Wednesday, 14 July 2010

No Better Sea Bathing in the World II

What couldn't you see at Sutro Baths? Egyptian Mummies? Stuffed birds, stuffed apes, stuffed snakes fighting stuffed jaguars? Totem poles? Cigar-store Indians? How about tropical plants? Pinned insects? Coin collections? Photograph collections? Fine Art Collections? They were all there. Oh yes, you could also see up to ten thousand bathers (the capacity, by the owner's estimate) swimming, diving, sliding, swinging, soaking and lolling about.

One could enter the pools in a number of ways, thanks to Sutro: trampolines, flying rings, slides, swings, toboggan slides, and diving platforms surrounded the water. All the bathers were required to use the establishment's suits: floppy looking, gray in color with white stripes around the bottom edges. Women's suits had a skirt, often stretched from innumerable launderings, Men's suits had half skirts in front until about 1925.

No Better Sea Bathing in the World

A man named Adolph Sutro opens these public baths in 1896 right on the coast of San Francisco. So bizarre. Now they're a ruin but then it was a phenomenon.

Click on this link to see Thomas Edison's short film to see the kind of fun you could have at the Sutro baths. :)

The description of this short 'movie' is

"One of the sights of San Francisco.
A 50-foot slide is used by the bathers,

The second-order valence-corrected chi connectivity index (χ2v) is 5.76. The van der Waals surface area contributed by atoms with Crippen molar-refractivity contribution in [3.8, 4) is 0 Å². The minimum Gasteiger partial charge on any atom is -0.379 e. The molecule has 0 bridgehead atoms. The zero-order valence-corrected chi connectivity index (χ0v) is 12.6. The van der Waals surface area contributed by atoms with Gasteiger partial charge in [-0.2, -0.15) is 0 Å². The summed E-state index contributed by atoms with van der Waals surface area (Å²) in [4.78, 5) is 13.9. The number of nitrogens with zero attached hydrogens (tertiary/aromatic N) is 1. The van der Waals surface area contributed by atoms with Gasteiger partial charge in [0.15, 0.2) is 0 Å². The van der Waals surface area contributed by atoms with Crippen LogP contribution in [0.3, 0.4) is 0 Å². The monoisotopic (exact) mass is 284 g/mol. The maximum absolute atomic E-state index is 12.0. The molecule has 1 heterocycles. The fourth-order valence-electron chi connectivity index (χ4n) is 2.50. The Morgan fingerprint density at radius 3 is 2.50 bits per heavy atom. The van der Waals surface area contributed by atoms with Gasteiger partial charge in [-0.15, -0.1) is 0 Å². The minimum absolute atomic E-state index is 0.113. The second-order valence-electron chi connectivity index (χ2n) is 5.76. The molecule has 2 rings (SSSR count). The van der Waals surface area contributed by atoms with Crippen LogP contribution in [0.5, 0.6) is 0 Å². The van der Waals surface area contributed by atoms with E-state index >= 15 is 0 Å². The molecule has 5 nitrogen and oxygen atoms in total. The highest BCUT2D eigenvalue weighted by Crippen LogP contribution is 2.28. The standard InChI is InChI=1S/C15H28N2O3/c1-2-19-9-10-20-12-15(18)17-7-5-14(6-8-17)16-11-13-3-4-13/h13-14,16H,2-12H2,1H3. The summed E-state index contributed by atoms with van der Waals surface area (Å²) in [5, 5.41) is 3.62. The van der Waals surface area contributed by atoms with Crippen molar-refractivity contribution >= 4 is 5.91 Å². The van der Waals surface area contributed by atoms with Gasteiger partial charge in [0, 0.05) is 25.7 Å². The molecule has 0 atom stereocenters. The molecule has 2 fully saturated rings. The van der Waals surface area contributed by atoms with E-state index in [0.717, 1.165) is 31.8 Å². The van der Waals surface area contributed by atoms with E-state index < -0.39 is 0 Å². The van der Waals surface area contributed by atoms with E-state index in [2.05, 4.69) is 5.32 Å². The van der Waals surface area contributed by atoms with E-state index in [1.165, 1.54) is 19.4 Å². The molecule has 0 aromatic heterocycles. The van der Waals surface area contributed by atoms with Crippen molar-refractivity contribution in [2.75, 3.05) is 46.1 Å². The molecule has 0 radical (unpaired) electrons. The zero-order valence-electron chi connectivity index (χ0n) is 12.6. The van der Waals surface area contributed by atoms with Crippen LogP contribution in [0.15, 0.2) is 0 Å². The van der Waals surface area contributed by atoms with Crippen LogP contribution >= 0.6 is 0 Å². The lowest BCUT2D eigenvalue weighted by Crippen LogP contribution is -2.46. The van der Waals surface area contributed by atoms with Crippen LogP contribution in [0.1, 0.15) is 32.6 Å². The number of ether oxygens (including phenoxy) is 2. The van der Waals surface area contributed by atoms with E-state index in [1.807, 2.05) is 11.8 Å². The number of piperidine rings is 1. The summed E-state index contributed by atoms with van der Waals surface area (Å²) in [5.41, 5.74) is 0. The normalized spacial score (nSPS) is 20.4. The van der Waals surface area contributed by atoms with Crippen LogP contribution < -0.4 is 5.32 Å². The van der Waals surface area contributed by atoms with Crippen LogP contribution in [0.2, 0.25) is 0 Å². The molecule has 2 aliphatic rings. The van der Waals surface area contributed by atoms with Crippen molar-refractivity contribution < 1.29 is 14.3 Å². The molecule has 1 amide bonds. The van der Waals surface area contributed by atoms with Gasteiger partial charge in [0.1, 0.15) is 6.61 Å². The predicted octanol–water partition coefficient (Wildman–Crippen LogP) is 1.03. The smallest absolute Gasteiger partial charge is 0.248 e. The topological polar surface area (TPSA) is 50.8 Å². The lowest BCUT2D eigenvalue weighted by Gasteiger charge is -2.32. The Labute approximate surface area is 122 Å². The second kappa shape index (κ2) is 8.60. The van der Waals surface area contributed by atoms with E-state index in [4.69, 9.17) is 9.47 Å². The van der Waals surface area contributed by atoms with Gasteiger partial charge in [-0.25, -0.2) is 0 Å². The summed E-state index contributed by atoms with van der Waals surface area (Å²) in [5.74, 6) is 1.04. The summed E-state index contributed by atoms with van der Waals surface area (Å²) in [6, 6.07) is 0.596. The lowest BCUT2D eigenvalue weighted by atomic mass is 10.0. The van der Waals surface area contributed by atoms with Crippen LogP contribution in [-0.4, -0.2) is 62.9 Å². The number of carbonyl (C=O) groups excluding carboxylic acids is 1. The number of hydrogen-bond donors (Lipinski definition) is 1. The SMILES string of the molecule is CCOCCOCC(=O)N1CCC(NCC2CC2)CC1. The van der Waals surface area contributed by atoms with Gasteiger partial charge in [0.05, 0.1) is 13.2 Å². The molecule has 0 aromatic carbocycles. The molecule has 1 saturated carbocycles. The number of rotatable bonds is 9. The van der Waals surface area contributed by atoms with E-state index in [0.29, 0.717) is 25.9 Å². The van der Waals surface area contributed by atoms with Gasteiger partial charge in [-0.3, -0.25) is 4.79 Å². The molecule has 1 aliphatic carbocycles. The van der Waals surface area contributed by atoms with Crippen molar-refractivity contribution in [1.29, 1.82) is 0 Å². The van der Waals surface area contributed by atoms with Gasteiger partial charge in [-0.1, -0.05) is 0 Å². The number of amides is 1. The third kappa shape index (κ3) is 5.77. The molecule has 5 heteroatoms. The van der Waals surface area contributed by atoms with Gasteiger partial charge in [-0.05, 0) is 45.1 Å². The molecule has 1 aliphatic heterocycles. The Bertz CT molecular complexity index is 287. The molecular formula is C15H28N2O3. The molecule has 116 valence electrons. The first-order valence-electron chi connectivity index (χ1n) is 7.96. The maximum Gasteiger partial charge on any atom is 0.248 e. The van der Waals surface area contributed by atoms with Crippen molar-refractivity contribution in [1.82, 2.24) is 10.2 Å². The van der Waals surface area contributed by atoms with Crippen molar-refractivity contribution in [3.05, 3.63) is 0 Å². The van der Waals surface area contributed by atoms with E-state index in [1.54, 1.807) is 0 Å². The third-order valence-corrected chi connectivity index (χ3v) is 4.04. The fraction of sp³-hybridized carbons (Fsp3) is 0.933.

who toboggan down its slippery
surface in all positions.
The bathers are clad in black trunks,
making fine contrast with the flesh tints."
Filmed August 22, 1897.

So I suppose the baths were a kind of public amusement place and the brother who built it was fairly eccentric because not only were there numerous amounts of pools with a huge glass structure around it, but it had an aphitheatre that could seat 3700 people! It could hold 25000 people, housed toboggan slides, swinging rings, spring boards and 517 private dressing rooms!

An excerpts from a 1906 advert:

"What will be found in Sutro Baths?
No better sea bathing in the world!
A museum which deserves the attention of visitors,
especially as an object-lesson to young people and children.
The collection of shells is a marvel,
and one of the best in America!
Admission: 25c."

It burned down while being demolished in 1966, and now all that remains are some ruins and a really great bistro overlooking the sea nearby. I don't quite know why but I find the whole thing quite charming.

Monday, 12 July 2010

Casa del Harris

Vacaville. Spent the afternoon with Michele Harris (the other half of legend Rob Harris) driving through the Napa Valley, stopping for wine-tasting and then dinner at Rutherford's. Grilled artichokes never tasted so good. But that might be because I've never eaten an artichoke in my life before. :) Beautiful area, kind of got that Stellenbosch feeling, with less hills, a bit dryer, and the most beautiful houses. Small towns along the way, St Helena, Calistoga. Quaint little towns with plenty boutiques and art galleries. Good times.

Wednesday, 7 July 2010

Blue Skies and Snowfall

Thank you God
for blue skies and snowfall
for tall pines and aqua lakes
for sunshine and parades
for flowers and blended mocha
for photo's and hikers
for fallen logs and stretching highways
for ham sandwiches and pickles
for fresh cherries and clear water.

Thank you for the open road
thank you for colour and creativity
thank you for fireworks and popcorn.

For all things beautiful, thank you.